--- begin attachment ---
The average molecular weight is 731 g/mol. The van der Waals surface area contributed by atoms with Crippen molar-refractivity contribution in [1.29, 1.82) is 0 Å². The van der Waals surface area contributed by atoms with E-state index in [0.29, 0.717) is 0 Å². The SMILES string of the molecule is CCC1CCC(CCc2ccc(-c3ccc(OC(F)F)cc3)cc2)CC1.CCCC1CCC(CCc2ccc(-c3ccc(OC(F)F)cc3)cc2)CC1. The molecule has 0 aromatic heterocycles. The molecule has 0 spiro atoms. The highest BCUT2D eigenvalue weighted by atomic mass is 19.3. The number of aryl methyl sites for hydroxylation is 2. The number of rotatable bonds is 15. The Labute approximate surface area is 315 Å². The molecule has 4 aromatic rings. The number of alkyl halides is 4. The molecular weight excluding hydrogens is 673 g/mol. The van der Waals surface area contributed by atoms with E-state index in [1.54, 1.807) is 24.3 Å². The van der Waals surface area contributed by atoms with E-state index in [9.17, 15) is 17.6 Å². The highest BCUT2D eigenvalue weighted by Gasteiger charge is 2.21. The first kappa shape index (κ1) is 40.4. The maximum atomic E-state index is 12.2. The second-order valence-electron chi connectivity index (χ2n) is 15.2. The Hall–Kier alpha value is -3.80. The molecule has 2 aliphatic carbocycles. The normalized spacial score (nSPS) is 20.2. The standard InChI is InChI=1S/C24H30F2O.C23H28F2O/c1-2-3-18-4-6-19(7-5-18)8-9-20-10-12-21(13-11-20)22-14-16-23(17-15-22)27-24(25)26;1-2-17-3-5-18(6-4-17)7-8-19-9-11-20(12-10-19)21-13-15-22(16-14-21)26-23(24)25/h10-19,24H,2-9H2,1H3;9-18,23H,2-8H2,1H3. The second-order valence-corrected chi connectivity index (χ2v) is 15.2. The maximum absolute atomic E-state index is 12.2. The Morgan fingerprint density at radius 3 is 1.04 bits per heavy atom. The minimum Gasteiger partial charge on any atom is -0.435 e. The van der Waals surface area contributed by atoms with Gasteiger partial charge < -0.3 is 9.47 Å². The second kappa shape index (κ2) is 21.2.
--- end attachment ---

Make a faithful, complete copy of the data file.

The average molecular weight is 731 g/mol. The van der Waals surface area contributed by atoms with Crippen molar-refractivity contribution in [1.29, 1.82) is 0 Å². The van der Waals surface area contributed by atoms with E-state index in [0.29, 0.717) is 0 Å². The SMILES string of the molecule is CCC1CCC(CCc2ccc(-c3ccc(OC(F)F)cc3)cc2)CC1.CCCC1CCC(CCc2ccc(-c3ccc(OC(F)F)cc3)cc2)CC1. The molecule has 0 aromatic heterocycles. The molecule has 0 spiro atoms. The highest BCUT2D eigenvalue weighted by atomic mass is 19.3. The number of aryl methyl sites for hydroxylation is 2. The number of rotatable bonds is 15. The Labute approximate surface area is 315 Å². The molecule has 4 aromatic rings. The number of alkyl halides is 4. The molecular weight excluding hydrogens is 673 g/mol. The van der Waals surface area contributed by atoms with E-state index in [1.54, 1.807) is 24.3 Å². The van der Waals surface area contributed by atoms with E-state index in [9.17, 15) is 17.6 Å². The highest BCUT2D eigenvalue weighted by Gasteiger charge is 2.21. The first kappa shape index (κ1) is 40.4. The maximum atomic E-state index is 12.2. The second-order valence-electron chi connectivity index (χ2n) is 15.2. The Hall–Kier alpha value is -3.80. The molecule has 2 aliphatic carbocycles. The normalized spacial score (nSPS) is 20.2. The standard InChI is InChI=1S/C24H30F2O.C23H28F2O/c1-2-3-18-4-6-19(7-5-18)8-9-20-10-12-21(13-11-20)22-14-16-23(17-15-22)27-24(25)26;1-2-17-3-5-18(6-4-17)7-8-19-9-11-20(12-10-19)21-13-15-22(16-14-21)26-23(24)25/h10-19,24H,2-9H2,1H3;9-18,23H,2-8H2,1H3. The second-order valence-corrected chi connectivity index (χ2v) is 15.2. The maximum absolute atomic E-state index is 12.2. The Morgan fingerprint density at radius 3 is 1.04 bits per heavy atom. The minimum Gasteiger partial charge on any atom is -0.435 e. The van der Waals surface area contributed by atoms with Gasteiger partial charge < -0.3 is 9.47 Å². The second kappa shape index (κ2) is 21.2.